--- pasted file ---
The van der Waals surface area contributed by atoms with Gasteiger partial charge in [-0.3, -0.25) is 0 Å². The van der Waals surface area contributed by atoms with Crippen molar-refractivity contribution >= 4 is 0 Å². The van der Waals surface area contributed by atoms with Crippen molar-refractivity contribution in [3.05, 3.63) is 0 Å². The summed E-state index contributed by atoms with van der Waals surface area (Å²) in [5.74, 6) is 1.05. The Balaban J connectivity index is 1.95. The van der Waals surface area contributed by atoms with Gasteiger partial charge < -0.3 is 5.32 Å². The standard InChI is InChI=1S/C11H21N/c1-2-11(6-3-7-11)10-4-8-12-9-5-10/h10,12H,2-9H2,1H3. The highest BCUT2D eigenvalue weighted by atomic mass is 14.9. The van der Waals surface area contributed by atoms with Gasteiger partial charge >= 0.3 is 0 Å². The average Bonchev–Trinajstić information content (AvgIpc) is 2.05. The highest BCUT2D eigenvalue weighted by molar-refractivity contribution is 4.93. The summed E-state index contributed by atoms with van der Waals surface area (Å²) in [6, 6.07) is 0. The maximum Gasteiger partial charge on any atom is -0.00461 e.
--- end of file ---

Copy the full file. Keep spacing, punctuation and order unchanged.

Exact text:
The van der Waals surface area contributed by atoms with Gasteiger partial charge in [-0.3, -0.25) is 0 Å². The van der Waals surface area contributed by atoms with Crippen molar-refractivity contribution >= 4 is 0 Å². The van der Waals surface area contributed by atoms with Crippen molar-refractivity contribution in [3.05, 3.63) is 0 Å². The summed E-state index contributed by atoms with van der Waals surface area (Å²) in [5.74, 6) is 1.05. The Balaban J connectivity index is 1.95. The van der Waals surface area contributed by atoms with Gasteiger partial charge < -0.3 is 5.32 Å². The standard InChI is InChI=1S/C11H21N/c1-2-11(6-3-7-11)10-4-8-12-9-5-10/h10,12H,2-9H2,1H3. The highest BCUT2D eigenvalue weighted by atomic mass is 14.9. The van der Waals surface area contributed by atoms with Gasteiger partial charge >= 0.3 is 0 Å². The average Bonchev–Trinajstić information content (AvgIpc) is 2.05. The highest BCUT2D eigenvalue weighted by molar-refractivity contribution is 4.93. The summed E-state index contributed by atoms with van der Waals surface area (Å²) in [6, 6.07) is 0. The maximum Gasteiger partial charge on any atom is -0.00461 e.